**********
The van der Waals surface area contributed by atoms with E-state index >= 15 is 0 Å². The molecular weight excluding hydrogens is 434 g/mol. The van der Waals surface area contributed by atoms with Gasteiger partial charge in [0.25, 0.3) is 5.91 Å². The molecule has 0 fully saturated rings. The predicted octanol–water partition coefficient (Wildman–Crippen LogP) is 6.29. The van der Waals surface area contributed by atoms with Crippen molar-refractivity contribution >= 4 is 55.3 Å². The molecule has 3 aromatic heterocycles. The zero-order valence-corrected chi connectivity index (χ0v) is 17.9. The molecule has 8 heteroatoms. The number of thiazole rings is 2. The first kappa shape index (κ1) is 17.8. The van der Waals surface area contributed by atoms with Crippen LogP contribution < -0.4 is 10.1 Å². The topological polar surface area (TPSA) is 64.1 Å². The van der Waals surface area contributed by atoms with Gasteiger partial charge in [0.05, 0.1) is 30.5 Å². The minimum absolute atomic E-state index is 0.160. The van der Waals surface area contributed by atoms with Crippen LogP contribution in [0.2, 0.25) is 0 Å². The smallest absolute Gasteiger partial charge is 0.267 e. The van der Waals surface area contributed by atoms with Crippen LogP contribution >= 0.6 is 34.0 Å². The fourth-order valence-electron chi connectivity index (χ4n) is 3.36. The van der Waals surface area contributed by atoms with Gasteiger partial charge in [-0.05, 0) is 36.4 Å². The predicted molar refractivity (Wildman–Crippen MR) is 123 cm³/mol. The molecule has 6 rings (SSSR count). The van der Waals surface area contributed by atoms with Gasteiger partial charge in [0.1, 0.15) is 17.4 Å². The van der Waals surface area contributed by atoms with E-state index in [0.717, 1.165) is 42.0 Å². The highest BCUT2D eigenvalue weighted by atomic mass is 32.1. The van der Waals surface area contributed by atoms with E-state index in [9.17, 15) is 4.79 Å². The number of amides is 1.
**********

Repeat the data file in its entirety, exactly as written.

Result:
The van der Waals surface area contributed by atoms with E-state index >= 15 is 0 Å². The molecular weight excluding hydrogens is 434 g/mol. The van der Waals surface area contributed by atoms with Gasteiger partial charge in [0.25, 0.3) is 5.91 Å². The molecule has 0 fully saturated rings. The predicted octanol–water partition coefficient (Wildman–Crippen LogP) is 6.29. The van der Waals surface area contributed by atoms with Crippen molar-refractivity contribution >= 4 is 55.3 Å². The molecule has 3 aromatic heterocycles. The zero-order valence-corrected chi connectivity index (χ0v) is 17.9. The molecule has 8 heteroatoms. The number of thiazole rings is 2. The first kappa shape index (κ1) is 17.8. The van der Waals surface area contributed by atoms with Crippen LogP contribution < -0.4 is 10.1 Å². The topological polar surface area (TPSA) is 64.1 Å². The van der Waals surface area contributed by atoms with Gasteiger partial charge in [0.05, 0.1) is 30.5 Å². The minimum absolute atomic E-state index is 0.160. The van der Waals surface area contributed by atoms with Crippen LogP contribution in [0.2, 0.25) is 0 Å². The smallest absolute Gasteiger partial charge is 0.267 e. The van der Waals surface area contributed by atoms with Crippen LogP contribution >= 0.6 is 34.0 Å². The fourth-order valence-electron chi connectivity index (χ4n) is 3.36. The van der Waals surface area contributed by atoms with Gasteiger partial charge in [-0.05, 0) is 36.4 Å². The predicted molar refractivity (Wildman–Crippen MR) is 123 cm³/mol. The molecule has 6 rings (SSSR count). The van der Waals surface area contributed by atoms with Gasteiger partial charge in [0.1, 0.15) is 17.4 Å². The van der Waals surface area contributed by atoms with E-state index in [0.717, 1.165) is 42.0 Å². The highest BCUT2D eigenvalue weighted by atomic mass is 32.1. The van der Waals surface area contributed by atoms with E-state index in [9.17, 15) is 4.79 Å². The number of amides is 1.